Let’s plant some seeds.

Let’s plant some seeds.

The kind of day I had in the garden called for slices of Lime Loaf cake and LimeAde. I had my 9yr old son as my handy garden helper. Even if he helped more with eating cake.

I’ve bought a ton of seeds this year. A lot more than I have in previous years. I started planting most of them in March in anticipation of the rainy season.

A few ornamental seeds ready to be sown

One of the downsides of having a large and clustered garden here in the tropics is that you inadvertently also get mosquitoes. So when I spend long periods in the garden I use mosquito repellents to ward off mosquitoes. Sometimes I apply repellant on my body or burn incense sticks particularly Citronella, or I burn a mix of mosquito-repelling herbs or leaves like lemongrass, citrus leaves, marigold leaves etc.
Spot the sunscreen in the picture too, I wear sunscreen all the time, I can never predict how much time I would spend in the sun when I’m gardening. Protect your skin folks

I got this local earthenware incense burner for use in the garden. I either burn incense or leaves inside or use the perforated slots to hang incense sticks

Few tips for planting seeds

  • Read the instructions on the seed packet and follow them. If it doesn’t come in a seed packet, look up information online. For instance, planting Ewedu (Jute or Molokai) seeds requires that the seeds be blanched first for at least 5 minutes before the seeds are dispersed, Ugu (Flute pumpkin) Seeds ought to be planted with the pointy side facing up etc.
  • Knowing the requirements for planting will also help you know whether you will be planting directly in a seedbed or starting in a seedling tray. Some plants don’t handle transplant well e.g carrot so if you start in a tray, chances are you will lose the plant at transplant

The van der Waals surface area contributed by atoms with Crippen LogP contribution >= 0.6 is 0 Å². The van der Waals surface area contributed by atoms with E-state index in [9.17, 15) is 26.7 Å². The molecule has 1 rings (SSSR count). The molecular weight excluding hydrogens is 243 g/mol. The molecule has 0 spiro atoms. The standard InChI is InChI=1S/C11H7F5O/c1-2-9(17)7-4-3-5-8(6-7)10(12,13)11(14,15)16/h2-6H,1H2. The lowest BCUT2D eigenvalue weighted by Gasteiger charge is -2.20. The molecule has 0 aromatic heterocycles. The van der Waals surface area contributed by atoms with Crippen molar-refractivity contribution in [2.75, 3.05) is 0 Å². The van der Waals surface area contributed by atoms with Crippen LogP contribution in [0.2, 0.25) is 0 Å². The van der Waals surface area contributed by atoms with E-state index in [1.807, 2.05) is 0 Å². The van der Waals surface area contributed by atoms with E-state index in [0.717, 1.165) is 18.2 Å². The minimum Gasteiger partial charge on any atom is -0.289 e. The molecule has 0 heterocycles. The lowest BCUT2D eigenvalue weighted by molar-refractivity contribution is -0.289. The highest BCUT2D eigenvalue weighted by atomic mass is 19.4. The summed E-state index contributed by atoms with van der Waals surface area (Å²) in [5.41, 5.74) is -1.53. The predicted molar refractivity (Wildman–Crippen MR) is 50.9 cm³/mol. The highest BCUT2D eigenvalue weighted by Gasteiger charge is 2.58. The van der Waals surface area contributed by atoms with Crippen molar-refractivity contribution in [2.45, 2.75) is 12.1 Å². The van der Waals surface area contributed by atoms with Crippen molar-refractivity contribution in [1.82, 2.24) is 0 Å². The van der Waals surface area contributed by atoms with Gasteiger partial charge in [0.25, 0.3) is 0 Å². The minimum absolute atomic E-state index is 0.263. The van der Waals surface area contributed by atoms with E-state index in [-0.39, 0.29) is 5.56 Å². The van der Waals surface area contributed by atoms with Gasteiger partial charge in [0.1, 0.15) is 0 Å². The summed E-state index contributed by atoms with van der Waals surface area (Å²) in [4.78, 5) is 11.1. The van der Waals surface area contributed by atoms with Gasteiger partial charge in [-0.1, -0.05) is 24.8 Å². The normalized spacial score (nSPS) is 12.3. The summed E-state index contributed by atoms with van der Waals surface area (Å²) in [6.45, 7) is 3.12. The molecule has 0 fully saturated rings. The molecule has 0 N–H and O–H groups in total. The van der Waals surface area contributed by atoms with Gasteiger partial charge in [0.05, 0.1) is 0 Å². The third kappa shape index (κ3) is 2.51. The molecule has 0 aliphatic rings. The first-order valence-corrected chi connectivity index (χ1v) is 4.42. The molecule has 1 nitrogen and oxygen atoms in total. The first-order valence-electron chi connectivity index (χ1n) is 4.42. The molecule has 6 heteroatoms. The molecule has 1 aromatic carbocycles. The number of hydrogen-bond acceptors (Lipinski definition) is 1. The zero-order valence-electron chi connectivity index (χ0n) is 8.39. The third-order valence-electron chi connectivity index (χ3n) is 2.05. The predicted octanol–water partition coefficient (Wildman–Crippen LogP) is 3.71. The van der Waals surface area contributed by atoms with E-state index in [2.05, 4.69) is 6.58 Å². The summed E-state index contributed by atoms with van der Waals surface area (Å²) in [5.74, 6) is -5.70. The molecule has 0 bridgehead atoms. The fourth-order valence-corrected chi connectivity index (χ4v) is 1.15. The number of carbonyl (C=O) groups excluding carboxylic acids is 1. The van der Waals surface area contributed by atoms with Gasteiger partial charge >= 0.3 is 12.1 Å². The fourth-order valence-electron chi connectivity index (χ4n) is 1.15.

• When starting your seeds it is important to start them with good potting soil. Like rich dark humus soil, compost or cocopeat. If you have sandy or clay soil, you have to adjust them with organic material like compost, coco peat, cow manure, dried grass or leaves etc. In Lagos for instance in some areas where the land was reclaimed from water, the soil can be terrible, and it has to be considerably adjusted to allow plants to thrive. You can make your compost at home.
  • Label your seedlings so you won’t forget what seeds you have planted in each pot or tray. You can write on wooden or PVC label sticks sold in gardening stores, or use plastic ice cream spoons or forks
  • Water the soil properly and leave the plants where they can get sunlight and air.

Remember to store your leftover seeds properly so they can last long for when next you need them


  • Store your seeds (still in their paper packets) in a well-sealed container. Any container that will keep air and moisture away from the seeds will be most ideal
  • Keep your seed packet container in a COOL, DARK and DRY place.
  • NB: Use silica gel packs. Those little ‘do not eat’ white sachets you find in shoe boxes or new handbags etc. No need to tear open the sachet. A couple of these in your seed pack container will help keep moisture away.

Final tip; Reward yourself for the hard work😉😁

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